Artificial feeding of wildlife by tourists can have severe consequences for social behavior patterns. Artificial feeding by tourists caused a breakdown of the territorial breeding system of land iguanas on the South Plaza in the Galápagos Islands. Territories were abandoned in favor of sites where food could be begged from tourists, and this has had a negative effect on the breeding success of iguanas. Artificial feeding can also result in a complete loss of normal feeding behaviors. In the Galápagos Islands, overfeeding by tourists was so extreme that, when stopped, some animals were unable to locate their natural food sources. Similarly, until the early 1970s, the diet of some grizzly bears in Yellowstone National Park consisted, to a large extent, of food wastes left by visitors at park refuse sites. When these sites were closed, the bears showed significant decreases in body size, reproductive rate, and litter size.

Disruption of parent-offspring bonds

Wildlife tourism also causes disruption to intra-specific relationships. Attendance by female harp seals to their pups declined when tourists were present and those females remaining with their pups spent significantly less time nursing and more time watching the tourists. There is also a risk of the young not being recognized, and being more exposed to predator attacks. A similar concern has been expressed over whale watching, whale calves normally maintain constant body contact with their mothers but, when separated, can transfer their attachment to the side of the boat.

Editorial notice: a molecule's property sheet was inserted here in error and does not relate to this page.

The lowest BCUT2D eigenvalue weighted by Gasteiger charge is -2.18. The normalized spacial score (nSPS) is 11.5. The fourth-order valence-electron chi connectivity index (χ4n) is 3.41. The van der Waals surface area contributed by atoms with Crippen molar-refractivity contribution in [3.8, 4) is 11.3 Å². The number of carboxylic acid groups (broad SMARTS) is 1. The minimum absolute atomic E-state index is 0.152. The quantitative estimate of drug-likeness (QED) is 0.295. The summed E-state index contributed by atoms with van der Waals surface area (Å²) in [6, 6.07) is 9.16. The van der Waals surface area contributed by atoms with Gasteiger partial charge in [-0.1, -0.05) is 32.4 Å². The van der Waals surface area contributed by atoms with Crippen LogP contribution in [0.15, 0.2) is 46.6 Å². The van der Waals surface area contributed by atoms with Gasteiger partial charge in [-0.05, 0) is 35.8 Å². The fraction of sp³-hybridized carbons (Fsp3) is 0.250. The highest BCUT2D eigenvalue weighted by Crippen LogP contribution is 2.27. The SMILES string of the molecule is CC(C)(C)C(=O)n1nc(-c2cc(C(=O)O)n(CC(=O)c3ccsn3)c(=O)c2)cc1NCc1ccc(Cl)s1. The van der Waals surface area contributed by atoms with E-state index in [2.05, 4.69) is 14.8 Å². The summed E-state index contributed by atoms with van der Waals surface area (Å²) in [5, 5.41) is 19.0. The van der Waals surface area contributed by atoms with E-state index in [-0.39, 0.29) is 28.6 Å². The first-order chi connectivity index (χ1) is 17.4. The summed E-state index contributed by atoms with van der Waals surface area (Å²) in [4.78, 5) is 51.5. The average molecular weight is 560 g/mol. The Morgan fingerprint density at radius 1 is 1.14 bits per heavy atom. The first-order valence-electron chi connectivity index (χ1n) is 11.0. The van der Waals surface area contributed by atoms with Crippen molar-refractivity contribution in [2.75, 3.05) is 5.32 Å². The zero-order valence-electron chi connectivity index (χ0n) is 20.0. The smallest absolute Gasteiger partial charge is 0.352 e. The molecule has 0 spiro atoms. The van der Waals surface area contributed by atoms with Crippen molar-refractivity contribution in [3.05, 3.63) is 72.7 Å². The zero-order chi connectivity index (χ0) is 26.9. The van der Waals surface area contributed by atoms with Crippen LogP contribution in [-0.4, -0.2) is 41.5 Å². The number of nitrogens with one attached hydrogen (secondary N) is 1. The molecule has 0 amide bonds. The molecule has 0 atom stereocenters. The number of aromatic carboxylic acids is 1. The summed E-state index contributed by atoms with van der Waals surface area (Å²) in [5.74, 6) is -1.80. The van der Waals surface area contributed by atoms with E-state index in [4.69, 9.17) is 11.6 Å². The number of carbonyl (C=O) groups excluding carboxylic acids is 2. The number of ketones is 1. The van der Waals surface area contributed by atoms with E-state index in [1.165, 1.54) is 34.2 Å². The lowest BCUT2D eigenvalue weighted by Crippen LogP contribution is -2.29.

Increased vulnerability to predators and competitors

The viewing of certain species by wildlife tourists makes the species more vulnerable to predators. Evidence of this phenomenon has been recorded in birds, reptiles and mammals. Problems have occurred in breeding colonies of pelicans .

Positive impacts

Habitat restoration by eco-lodges and other tourism operations

Many owners of eco-accommodation or wildlife attractions preserve and restore native habitats on their properties

In a large way, the tourists and travellers visiting the wildlife destinations contribute to the conservation and improvement of the conditions for the animals.

The flow of the people keeps the poachers at bay from killing the valuable animals.

The local tribes have a decent living as the tourism flourishes as it provides opportunities of improved livelihood.

Conservation breeding

Many wildlife parks (e.g. David Fleay Wildlife Park, Gold Coast, Australia) and zoos breed rare and endangered species as a major part of their activities, and release the progeny when possible into suitable habitat.

Financial donations

Some wildlife tourism contributes monetary donations to conservation efforts e.g. Dreamworld, Gold Coast, has a display of Sumatran tigers, and money from visitor donations and from their 'tiger walk' goes to Sumatra to assist in-situ conservation of wild tigers.

Quality interpretation

A good wildlife guide will impart a deeper understanding of the local wildlife and its ecological needs, which may give visitors a more informed base on which to subsequently modify their behaviour (e.g. not throw out plastic bags that may be eaten by turtles) and decide what political moves to support.

Research and monitoring

Some wildlife tourism operations contribute to monitoring of wildlife numbers or general research relevant to conservation


Bringing tourists regularly into some areas may make it more difficult for poachers of large animals or those who collect smaller species for the black market

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  1. Newsome, David; Dowling, Ross K.; Moore, Susan A. (2005). Wildlife Tourism (1st ed.). Clevedon ; Toronto: Channel View Publications. p. 16. ISBN 9781845410063.